For more information about Turftech’s superior natural and synthetic turf technology, visit www.turftech.co.za

ABOUT TURFTECH

Turftech (Pty) Limited offers a turnkey solution and are specialists in the design, construction, development and maintenance of sport facilities including both natural and synthetic fields for soccer, rugby and hockey fields as well as for cricket and synthetic running tracks. Turftech also build’s traditional hard courts or synthetic turf courts to accommodate tennis, hockey, basketball and netball on same court.

Turftech together with their turf partners, Rhino-Turf, have brought the latest technology of turf products to the sporting market in South Africa and have successfully installed many artificial sport pitches throughout SA, now having the most FIH certified fields in the country with 6 x FIH National (sand dressed) certified fields and another 2 x FIH Global (water based) certified fields.

144 Oxford Poised For Completion In November

144 Oxford Poised For Completion In November

BACKGROUND: CONCEPT AND DESIGN

South African Builder speaks to the Senior Project Architectural Technologist of Paragon Architects, Taz-Wynne Superman, lead architect on the project.

Conceived by Growthpoint Properties in 2015, this prestigious and iconic R1.2 billion 36 700 m² premium-grade 144 Oxford Road office development in Rosebank, Johannesburg, is aimed at capitalising on the demand for office space in the popular precinct.

Growthpoint appointed Paragon Architects South Africa to bring this architectural dream to reality. Featuring two extended office towers connected by a central atrium, this striking development consists of nine occupiable floors and six basement levels for parking. Taz-Wynne and his team of seven architects worked closely with the client for some six years – finalising the design through a range of iterations, complicated along the way with changes in tenant and the ironing out of logistical challenges before construction could begin.

We are very proud as a team to have achieved all of our design objectives to the client’s satisfaction,” says Taz-Wynne. “Our ongoing interaction with all members of the Professional Team was of the highest level, with sharing of ideas and resolving challenges together enabling the project to be ready for hand-over at the end of this month [First week of November 2019].”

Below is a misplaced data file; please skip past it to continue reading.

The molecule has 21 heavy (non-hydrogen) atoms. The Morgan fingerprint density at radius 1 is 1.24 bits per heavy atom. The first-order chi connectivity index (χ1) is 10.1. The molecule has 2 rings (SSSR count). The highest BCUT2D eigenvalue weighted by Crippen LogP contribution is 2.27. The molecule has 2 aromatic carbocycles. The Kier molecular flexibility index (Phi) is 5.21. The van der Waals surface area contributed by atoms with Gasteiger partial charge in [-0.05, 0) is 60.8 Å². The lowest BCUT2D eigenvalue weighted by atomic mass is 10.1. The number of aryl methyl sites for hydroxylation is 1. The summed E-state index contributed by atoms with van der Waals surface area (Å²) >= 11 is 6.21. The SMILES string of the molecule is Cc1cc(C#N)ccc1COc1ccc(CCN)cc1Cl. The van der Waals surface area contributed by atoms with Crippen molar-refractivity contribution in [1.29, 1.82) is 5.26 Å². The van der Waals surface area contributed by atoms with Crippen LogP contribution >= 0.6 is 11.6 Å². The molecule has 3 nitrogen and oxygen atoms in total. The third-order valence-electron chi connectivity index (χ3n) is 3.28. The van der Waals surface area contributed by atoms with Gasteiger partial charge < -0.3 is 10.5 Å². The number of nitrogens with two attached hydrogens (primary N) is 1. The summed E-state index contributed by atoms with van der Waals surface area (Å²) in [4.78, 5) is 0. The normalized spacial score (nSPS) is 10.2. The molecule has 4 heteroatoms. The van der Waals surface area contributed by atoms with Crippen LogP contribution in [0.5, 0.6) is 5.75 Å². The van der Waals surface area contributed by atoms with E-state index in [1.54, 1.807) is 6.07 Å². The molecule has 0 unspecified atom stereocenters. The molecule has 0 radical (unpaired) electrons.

A primary feature of this striking building is the imposing central atrium which interconnects the two office towers. A 25 m steel girder spans the top of the atrium, creating a massive open area free of columns. The girder also supports the glass façade by means of steel beams spanning the same length of the girder, onto which the glass is clipped. As space is a crucial element of the overall aesthetic of the building unwanted columns would detract completely from the design criteria of the atrium.

Every part of the building has performance glass of different types, based on the planning of the building” explains Taz-Wynne. “On the northern side, for example, there are three types of double-glazed glass systems: 50T, which is a more clear lower performance glass which doesn’t reflect much sunlight; then a Cool-lite ST120 glass – a higher performing glass which is very reflective allowing very little heat through; followed by a Solar E plus grey, darker black-grey glass – slightly less performing which, being dark in colour, attracts more heat.”

The scope of Paragon’s design includes all common interior floor space of the building, including the atrium, bathrooms and common passageways. Each tenant is free to design their own interior space to while following a Tenant Criteria Document provided by the property owner.

As tiles play an important role in the interior design, only the best Italian tiles, being world leaders in this field, were selected for this purpose.

144 Oxford is well positioned with Gautrain nearby and directly opposite the Rosebank Shopping Mall and The Zone, enabling refreshing walking in an urban environment and enjoyment of its retail space. Dedicated traffic lights opposite the entrance to 144 Oxford encourage pedestrian access.

On construction challenges, Taz-Wynne points out that logistics played a key role as no lay down area was available on the site. This meant that all façades were pre-fabricated off-site and were then installed immediately on delivery, which was tightly planned and coordinated and thus required no storage on site.